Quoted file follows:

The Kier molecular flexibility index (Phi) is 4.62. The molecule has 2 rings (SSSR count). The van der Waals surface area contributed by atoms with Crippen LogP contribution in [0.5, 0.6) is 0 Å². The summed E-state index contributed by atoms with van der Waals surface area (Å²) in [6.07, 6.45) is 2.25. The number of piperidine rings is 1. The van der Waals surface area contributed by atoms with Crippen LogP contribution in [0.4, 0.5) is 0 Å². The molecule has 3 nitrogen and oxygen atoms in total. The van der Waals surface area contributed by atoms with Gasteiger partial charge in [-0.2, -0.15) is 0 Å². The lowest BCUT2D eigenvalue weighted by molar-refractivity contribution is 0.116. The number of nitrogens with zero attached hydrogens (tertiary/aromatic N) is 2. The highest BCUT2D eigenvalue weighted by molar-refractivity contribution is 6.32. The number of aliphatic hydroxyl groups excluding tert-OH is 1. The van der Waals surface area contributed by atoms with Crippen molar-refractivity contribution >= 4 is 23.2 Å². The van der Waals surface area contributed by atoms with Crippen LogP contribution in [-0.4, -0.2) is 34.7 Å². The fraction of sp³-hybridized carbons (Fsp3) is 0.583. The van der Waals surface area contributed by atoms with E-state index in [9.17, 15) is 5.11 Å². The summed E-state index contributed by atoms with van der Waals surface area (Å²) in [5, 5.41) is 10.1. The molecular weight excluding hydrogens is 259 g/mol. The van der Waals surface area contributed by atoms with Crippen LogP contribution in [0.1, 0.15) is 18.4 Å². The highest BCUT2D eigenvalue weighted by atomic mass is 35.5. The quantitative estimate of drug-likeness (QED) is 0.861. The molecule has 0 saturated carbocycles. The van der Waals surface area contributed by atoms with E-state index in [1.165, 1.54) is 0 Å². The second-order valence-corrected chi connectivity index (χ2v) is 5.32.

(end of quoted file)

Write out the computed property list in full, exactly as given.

The Kier molecular flexibility index (Phi) is 4.62. The molecule has 2 rings (SSSR count). The van der Waals surface area contributed by atoms with Crippen LogP contribution in [0.5, 0.6) is 0 Å². The summed E-state index contributed by atoms with van der Waals surface area (Å²) in [6.07, 6.45) is 2.25. The number of piperidine rings is 1. The van der Waals surface area contributed by atoms with Crippen LogP contribution in [0.4, 0.5) is 0 Å². The molecule has 3 nitrogen and oxygen atoms in total. The van der Waals surface area contributed by atoms with Gasteiger partial charge in [-0.2, -0.15) is 0 Å². The lowest BCUT2D eigenvalue weighted by molar-refractivity contribution is 0.116. The number of nitrogens with zero attached hydrogens (tertiary/aromatic N) is 2. The highest BCUT2D eigenvalue weighted by molar-refractivity contribution is 6.32. The number of aliphatic hydroxyl groups excluding tert-OH is 1. The van der Waals surface area contributed by atoms with Crippen molar-refractivity contribution >= 4 is 23.2 Å². The van der Waals surface area contributed by atoms with Crippen LogP contribution in [-0.4, -0.2) is 34.7 Å². The fraction of sp³-hybridized carbons (Fsp3) is 0.583. The van der Waals surface area contributed by atoms with E-state index in [9.17, 15) is 5.11 Å². The summed E-state index contributed by atoms with van der Waals surface area (Å²) in [5, 5.41) is 10.1. The molecular weight excluding hydrogens is 259 g/mol. The van der Waals surface area contributed by atoms with Crippen LogP contribution in [0.1, 0.15) is 18.4 Å². The highest BCUT2D eigenvalue weighted by atomic mass is 35.5. The quantitative estimate of drug-likeness (QED) is 0.861. The molecule has 0 saturated carbocycles. The van der Waals surface area contributed by atoms with E-state index in [1.165, 1.54) is 0 Å². The second-order valence-corrected chi connectivity index (χ2v) is 5.32.